PATIENT satisfaction, balancing the budget, and staffing are major challenges for the health district in the next three years according to health professionals.
Launching the 2013-2016 strategic health plan for Western Local Health District yesterday chief executive Scott McLachlan said the plan means developing more services and closing the gaps in inequity of provision of health services, particularly for Aboriginal people.
He said, it is a balancing act to stay within the region’s allocated budget of more than $750 million each year and meet community expectations in the provision of health care.
Mr McLachlan said the WLHD will be involved in a closely monitored process of ensuring there is no duplication of services in the region which could lead to a budget blowout.
“We delivered a deficit of $19.5 million for the 2012/2013 years after budgeting for a break-even result,” he said.
He said a major focus in the three years will also be on Aboriginal health services
“Aboriginal people have a shorter life expectancy and premature mortality and I have to say these statistics are something that keep me awake at night,” he said.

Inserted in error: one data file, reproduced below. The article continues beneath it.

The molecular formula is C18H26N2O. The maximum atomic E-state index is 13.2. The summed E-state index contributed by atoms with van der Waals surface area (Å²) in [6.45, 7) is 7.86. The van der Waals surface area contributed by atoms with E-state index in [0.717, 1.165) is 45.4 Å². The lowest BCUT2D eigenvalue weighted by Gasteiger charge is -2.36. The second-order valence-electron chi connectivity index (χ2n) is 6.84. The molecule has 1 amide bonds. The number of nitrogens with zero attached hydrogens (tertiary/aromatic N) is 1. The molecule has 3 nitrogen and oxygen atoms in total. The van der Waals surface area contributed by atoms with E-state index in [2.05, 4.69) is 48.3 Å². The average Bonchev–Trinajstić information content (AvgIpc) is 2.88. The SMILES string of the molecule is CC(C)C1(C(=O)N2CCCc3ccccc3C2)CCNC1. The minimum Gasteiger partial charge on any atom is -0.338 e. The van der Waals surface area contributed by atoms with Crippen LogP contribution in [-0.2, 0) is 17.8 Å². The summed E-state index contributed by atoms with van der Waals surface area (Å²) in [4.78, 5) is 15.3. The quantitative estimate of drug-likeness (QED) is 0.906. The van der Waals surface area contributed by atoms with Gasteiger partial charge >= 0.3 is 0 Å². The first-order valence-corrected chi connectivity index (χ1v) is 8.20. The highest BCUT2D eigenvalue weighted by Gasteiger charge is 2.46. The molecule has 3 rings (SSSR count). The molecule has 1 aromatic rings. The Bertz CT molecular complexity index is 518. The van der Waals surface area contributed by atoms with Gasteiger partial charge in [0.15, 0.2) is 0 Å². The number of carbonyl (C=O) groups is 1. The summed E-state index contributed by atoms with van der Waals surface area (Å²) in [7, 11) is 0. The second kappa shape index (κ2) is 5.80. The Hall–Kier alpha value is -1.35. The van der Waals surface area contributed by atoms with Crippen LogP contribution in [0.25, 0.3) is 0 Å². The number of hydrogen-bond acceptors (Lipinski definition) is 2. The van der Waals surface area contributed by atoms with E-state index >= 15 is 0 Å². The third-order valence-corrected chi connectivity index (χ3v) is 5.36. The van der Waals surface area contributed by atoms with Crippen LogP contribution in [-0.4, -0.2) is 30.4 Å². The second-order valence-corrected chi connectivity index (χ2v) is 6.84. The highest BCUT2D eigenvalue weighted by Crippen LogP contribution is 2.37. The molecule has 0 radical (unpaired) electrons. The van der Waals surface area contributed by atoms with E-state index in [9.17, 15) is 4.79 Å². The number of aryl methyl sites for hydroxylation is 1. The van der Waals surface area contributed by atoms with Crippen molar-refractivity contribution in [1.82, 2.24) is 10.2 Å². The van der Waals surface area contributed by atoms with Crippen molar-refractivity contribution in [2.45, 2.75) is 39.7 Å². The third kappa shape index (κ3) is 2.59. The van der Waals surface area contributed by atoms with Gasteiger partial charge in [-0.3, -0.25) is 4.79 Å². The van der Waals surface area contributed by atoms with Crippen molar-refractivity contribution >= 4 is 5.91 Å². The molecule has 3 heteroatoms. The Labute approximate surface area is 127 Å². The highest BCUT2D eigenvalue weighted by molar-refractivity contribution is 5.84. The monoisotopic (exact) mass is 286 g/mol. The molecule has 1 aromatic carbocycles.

Mr McLachlan went on to say utilising smaller hospitals in the region for less acute patients will ensure the survival of the major facilities and provide services closer to home.
Member for Orange Andrew Gee said yesterday’s launch was a landmark with a definitive plan for the WLHD for the next three years and he congratulated all those who have been involved in the hard work associated with compiling the plan.
“This is the first time we have seen a strategic health services plan, ” he said.
However head of the Orange Medical Staff Council representing clinicians Dr Ruth Arnold said it was disappointing clinicians, and other staff members at the coalface in hospitals, who have been involved in the preparation of the plan had received no feedback and in fact had not been given access to the plan before the media and its launch yesterday.
“It is disappointing because we have been given no feedback or access to a draft plan,” she said.
Molong general practitioner an chairman of the Western NSW Local Health District board Dr Robin Williams said using smaller hospitals such as Molong for patients who did not require acute care will be the way forward for health care in the region to free up beds in major referral hospitals and treat patients closer to home.
He said some patients transferred to Molong hospital had provided feedback to the health service.
“We have been told it has a homely atmosphere,” he said.
However he said patients and their families should be assured a 24-hour service is provided by doctors for patients including palliative care patients at smaller hospitals like Molong.